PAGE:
Streamer Zylbrad apologizes for past racist jokes about Aboriginal people

Source: Zylbrad

Australian Apex Legends and Overwatch creator Zylbrad, who has 2.51 million subscribers on YouTube, apologized on Wednesday after being called out on Twitter by Twitter user sissyjuice for a video he made 5 years ago in which he can be heard making a variety of explicitly racist jokes about hunting, killing, and imprisoning Aboriginal people.



In the video above, Zylbrad can be seen playing Overwatch and joking "Sshh we're killing Aboriginals. I'm an Australian, we're killing Aboriginals." Later in the clip, he continues his offensive tirade, saying "I feel like Steve Irwin hunting Ab*s." The term Ab*s is considered a highly offensive and extraordinarily racist in Australia and is not appropriate to use in any circumstance. 


Zylbrad was also joined by other unnamed parties in the clip in making offensive jokes. 


In response to the video, Zylbrad posted an apology, saying, "I'm sorry to everyone hurt by this. This was from a vid made 5 years ago that was very quickly deleted when the person who made the vid watched it over. It was obviously not okay, and extremely poor mentality from my younger self. I know words don't fix that, but I am sorry."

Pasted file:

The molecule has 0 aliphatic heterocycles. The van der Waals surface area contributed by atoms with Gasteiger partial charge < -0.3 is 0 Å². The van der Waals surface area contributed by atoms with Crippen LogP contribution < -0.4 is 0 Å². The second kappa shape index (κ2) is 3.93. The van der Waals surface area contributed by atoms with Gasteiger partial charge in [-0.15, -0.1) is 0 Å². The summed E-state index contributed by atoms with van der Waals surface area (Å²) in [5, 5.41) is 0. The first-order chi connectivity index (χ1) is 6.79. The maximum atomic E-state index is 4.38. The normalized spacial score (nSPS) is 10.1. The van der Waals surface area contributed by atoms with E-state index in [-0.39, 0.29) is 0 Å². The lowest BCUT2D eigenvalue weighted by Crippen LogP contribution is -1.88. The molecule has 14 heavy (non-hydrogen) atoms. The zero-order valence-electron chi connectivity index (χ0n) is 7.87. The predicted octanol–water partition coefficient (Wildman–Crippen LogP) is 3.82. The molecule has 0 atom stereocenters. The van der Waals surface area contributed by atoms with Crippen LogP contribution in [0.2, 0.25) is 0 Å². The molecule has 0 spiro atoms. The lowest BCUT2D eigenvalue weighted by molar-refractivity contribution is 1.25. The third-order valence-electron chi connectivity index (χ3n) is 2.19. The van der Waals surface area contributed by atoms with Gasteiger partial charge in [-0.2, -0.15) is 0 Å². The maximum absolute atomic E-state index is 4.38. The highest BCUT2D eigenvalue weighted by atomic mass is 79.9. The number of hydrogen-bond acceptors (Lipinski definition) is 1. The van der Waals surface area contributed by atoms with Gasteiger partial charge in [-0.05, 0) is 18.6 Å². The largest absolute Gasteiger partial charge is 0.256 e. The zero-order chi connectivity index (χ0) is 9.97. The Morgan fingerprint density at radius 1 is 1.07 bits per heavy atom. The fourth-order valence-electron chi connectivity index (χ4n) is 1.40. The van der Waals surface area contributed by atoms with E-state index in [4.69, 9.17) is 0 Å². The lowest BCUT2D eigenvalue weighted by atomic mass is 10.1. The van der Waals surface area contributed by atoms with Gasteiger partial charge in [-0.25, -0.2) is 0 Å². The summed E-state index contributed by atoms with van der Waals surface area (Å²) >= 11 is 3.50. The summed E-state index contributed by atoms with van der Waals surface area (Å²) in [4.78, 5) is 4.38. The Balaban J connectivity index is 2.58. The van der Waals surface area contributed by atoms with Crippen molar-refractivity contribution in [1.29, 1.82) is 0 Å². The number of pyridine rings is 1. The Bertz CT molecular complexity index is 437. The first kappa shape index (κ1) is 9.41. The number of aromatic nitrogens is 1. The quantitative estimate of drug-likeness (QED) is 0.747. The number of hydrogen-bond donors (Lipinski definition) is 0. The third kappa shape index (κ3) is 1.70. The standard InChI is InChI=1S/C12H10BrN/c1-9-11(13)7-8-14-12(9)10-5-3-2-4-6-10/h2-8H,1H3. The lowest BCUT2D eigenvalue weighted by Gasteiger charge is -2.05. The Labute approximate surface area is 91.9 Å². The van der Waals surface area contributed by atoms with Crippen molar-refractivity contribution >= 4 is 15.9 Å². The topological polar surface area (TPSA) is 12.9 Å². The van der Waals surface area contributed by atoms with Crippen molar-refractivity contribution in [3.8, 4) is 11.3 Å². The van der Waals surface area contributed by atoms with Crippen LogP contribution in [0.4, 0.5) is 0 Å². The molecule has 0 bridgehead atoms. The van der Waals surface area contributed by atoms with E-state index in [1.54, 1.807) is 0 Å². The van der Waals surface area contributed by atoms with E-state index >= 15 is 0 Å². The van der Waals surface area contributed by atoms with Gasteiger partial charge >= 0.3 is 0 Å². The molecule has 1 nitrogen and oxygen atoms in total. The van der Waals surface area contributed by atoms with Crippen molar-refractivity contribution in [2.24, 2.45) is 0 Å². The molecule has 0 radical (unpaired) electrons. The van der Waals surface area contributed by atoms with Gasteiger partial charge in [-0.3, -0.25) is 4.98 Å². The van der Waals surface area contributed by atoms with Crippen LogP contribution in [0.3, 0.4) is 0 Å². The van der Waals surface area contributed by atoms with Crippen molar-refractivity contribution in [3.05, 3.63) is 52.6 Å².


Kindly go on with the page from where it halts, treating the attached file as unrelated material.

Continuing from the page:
Zylbrad's racist attacks on Aboriginal people explicitly and proudly drew upon Australia's violent colonial history which is filled with massacres, cultural genocide, and displacement of Aboriginal men, women, and children. 


Australian colonizers treated Aboriginal people as less than human throughout the time that they settled the continent and beyond.  According to a special report from the Guardian titled "The Killing Times" published in 2019, there were at least 270 frontier massacres of Aboriginal people over the course of 140 years as part of "a state-sanctioned and organized attempt to eradicate Aboriginal people."


The report also pointed out that, in addition to carrying out numerous mass killings, forcing Aboriginal people off their land, incarcerating them, taking their children from them, and restricting their movement, that the Australian authorities also attempted to cover up their genocide in what anthropologist William Stanner called a "national cult of forgetfulness" and a 1927 royal commission that looked into the matter called a "conspiracy of silence."


As of writing this article, Twitch Australia has not responded to the situation, though multiple users tagged their Twitter account in response to the post. We will continue to follow this story and will update it should Twitch, or any other online platform, take action against Zylbrad.

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